With most of Europe in a protracted recression and struggling to regain levels of output last seen in 2008, policy from the Obama administration has stopped the world’s largest economy from suffering a similar fate, according to UBS senior advisor George Magnus.
“The idea that harsh deficit-cutting will energize private sector lending and spending, aka ‘expansionary fiscal contraction,’ has been proven to be an empty cupboard, and acknowledged as such by officials supervising the Greek debt restructuring, for example,” said Magnus in a research report released on Monday.
The only way out of the current malaise, with both the public and private sectors deleveraging, is for nations to export their way out of trouble, according to Magnus, who nonetheless added that this is incredibly difficult when every nation is attempting to do the same thing.
“It is no accident that the U.S. has bucked this trend, for now” said Magnus, noting the lack of fiscal consolidation from the Obama administration. “True, political dysfunction in Washington has been the main reason for sustained high deficits, which are pushing the general government debt to GDP ratio towards 110 percent.”
But the U.S. economy has performed relatively well regardless. U.S. dollar capital markets have not yet been punished despite the fiscal position, and unlike in Europe, where total debt ratios haven’t yet come down, the U.S. has made some progress in financial and household deleveraging, Magnus said.
That isn’t to say that America is out of trouble just yet, he said. Magnus understands why it is so difficult to convince market bears that the horizon is trouble-free.
“The level of GDP is now above its past peak, and since the employment trough, 3 million jobs have been created, replacing a third of those lost between the start of 2008 and February 2010,” he said. “Many have become more optimistic that the U.S. has ‘cracked the code’ when it comes to deleveraging and economic adjustment. Not so fast.”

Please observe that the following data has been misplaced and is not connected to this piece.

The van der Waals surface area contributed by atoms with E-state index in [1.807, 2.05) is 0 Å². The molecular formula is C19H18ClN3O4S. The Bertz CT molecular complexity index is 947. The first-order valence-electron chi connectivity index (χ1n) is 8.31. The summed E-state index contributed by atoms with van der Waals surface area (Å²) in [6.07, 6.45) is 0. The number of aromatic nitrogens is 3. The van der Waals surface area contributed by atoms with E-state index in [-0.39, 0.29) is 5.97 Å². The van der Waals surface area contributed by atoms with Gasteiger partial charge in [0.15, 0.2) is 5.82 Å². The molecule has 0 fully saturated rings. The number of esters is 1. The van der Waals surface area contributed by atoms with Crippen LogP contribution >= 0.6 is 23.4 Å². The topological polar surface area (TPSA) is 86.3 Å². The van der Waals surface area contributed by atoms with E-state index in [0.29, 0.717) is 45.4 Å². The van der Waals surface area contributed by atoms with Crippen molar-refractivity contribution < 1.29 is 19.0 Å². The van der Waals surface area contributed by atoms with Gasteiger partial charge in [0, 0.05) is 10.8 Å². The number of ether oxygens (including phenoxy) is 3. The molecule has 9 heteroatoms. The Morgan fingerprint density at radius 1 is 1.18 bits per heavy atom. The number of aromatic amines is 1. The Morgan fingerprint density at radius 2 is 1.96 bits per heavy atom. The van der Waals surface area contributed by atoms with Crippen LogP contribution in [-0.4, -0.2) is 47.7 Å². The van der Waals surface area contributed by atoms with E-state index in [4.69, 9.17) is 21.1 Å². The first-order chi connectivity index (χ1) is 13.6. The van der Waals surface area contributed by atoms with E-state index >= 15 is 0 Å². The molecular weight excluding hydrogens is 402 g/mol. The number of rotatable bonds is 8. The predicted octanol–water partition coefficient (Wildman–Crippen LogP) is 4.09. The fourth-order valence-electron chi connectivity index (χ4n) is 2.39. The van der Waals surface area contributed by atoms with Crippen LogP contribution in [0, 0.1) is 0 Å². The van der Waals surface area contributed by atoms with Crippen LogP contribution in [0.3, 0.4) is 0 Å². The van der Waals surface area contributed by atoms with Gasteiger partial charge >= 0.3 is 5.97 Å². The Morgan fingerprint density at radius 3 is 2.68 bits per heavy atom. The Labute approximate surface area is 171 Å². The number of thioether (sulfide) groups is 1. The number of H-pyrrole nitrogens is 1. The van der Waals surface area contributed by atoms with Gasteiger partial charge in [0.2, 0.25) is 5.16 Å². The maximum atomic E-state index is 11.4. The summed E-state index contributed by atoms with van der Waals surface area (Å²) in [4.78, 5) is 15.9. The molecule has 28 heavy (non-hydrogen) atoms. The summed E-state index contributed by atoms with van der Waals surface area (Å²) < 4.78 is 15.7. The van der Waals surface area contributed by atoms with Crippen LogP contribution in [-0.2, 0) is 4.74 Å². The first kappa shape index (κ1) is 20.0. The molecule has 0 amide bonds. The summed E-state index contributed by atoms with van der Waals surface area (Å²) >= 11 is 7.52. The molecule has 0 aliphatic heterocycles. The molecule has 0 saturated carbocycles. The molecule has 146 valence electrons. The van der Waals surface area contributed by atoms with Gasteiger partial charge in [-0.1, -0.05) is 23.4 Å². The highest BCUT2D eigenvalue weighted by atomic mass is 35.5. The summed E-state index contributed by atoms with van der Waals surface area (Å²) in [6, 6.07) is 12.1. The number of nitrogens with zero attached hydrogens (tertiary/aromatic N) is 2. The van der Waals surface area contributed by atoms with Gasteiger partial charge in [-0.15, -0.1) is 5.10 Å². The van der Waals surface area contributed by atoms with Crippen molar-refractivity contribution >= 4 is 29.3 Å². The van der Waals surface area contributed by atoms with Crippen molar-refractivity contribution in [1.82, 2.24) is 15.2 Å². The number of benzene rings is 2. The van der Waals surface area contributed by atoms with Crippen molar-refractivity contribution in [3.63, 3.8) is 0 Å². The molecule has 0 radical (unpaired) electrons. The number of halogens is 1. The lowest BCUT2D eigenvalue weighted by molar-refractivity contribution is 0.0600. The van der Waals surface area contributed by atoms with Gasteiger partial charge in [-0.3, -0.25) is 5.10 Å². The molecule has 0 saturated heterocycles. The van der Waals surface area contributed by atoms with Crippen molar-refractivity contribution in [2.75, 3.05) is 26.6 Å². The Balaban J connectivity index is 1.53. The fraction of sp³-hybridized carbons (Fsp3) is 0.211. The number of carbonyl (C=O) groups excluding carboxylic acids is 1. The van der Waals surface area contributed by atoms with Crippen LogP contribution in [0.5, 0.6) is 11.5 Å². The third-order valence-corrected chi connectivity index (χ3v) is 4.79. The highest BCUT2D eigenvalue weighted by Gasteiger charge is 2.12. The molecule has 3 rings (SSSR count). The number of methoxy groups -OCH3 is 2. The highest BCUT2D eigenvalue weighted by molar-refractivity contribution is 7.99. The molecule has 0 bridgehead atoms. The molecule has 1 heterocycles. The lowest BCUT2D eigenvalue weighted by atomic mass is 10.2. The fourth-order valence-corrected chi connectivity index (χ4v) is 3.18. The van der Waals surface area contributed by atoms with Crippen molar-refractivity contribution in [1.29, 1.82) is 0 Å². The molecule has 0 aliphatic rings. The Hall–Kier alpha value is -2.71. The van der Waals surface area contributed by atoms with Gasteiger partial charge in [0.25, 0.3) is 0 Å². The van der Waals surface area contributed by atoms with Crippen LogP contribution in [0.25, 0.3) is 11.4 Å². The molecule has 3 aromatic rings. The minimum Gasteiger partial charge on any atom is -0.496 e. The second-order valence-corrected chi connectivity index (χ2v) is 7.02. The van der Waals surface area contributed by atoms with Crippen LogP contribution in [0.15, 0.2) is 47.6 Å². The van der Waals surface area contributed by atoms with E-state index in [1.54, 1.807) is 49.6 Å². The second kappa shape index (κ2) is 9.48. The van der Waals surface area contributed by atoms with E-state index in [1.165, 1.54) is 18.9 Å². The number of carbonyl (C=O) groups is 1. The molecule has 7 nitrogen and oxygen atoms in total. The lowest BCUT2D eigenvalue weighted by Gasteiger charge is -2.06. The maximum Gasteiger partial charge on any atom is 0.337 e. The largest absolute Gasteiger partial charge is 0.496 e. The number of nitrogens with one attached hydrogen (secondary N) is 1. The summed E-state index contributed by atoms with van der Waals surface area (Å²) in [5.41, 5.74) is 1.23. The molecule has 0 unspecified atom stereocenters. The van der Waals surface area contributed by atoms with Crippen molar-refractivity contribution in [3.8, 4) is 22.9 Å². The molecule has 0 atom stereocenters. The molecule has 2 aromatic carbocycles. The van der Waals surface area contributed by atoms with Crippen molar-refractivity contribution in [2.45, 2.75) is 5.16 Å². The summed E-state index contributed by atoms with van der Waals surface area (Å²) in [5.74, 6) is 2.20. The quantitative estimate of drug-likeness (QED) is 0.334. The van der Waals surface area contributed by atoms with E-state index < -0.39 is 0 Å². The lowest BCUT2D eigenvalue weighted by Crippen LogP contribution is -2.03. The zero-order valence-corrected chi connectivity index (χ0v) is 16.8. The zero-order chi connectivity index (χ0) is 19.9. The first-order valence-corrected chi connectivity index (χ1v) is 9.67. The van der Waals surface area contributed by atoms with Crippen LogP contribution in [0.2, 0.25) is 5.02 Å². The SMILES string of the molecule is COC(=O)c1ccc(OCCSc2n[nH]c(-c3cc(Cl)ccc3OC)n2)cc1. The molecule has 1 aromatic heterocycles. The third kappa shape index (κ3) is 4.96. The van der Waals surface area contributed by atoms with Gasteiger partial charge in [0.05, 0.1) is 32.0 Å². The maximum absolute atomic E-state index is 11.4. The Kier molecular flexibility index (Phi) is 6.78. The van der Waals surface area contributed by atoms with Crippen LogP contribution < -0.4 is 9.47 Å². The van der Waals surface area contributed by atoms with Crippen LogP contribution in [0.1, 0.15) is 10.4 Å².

Consumption growth remains weak by historic standards in the U.S., but Magnus says the improving jobs market in the U.S. will help offset higher savings by American consumers.
“With the exception of Germany, where unemployment is historically low, the U.S. has been doing pretty well in terms of job creation by comparison with other advanced economies,” said Magnus, who noted that many of those jobs are part-time. He said the number of people participating in the labor market has dropped, and the proportion of people in work has dropped to levels last seen in the 1950s.
With the Baby Boomers retiring and many people “simply unemployable for lack of education and skills,” Magnus said the U.S. is in a better place than Europe, due to higher levels of immigration.
Whether the long-term trends support growth over the coming decades remains to be seen, but for the time being, Magnus believes quantitative easing (QE) will be with advanced economies for some time to come.
“Reports of the death of QE, broadly defined to include all the major central banks’ tools and methods, are surely greatly exaggerated,” he said.
“QE has undoubtedly played a critical role here. Even though the appetite for additional asset purchase and lending programs has waned, the need for them is likely to return for as long as governments insist only on significant debt and deficit reductions in the face of structur ally weak growth, and private deleveraging,” he said. “This approach to the debt crisis flies in the face of the tyranny of economic accounting, and actually sustains the case for QE. In almost all cases, it is impossible for the private and public sectors to deleverage simultaneously without triggering or sustaining a depression.”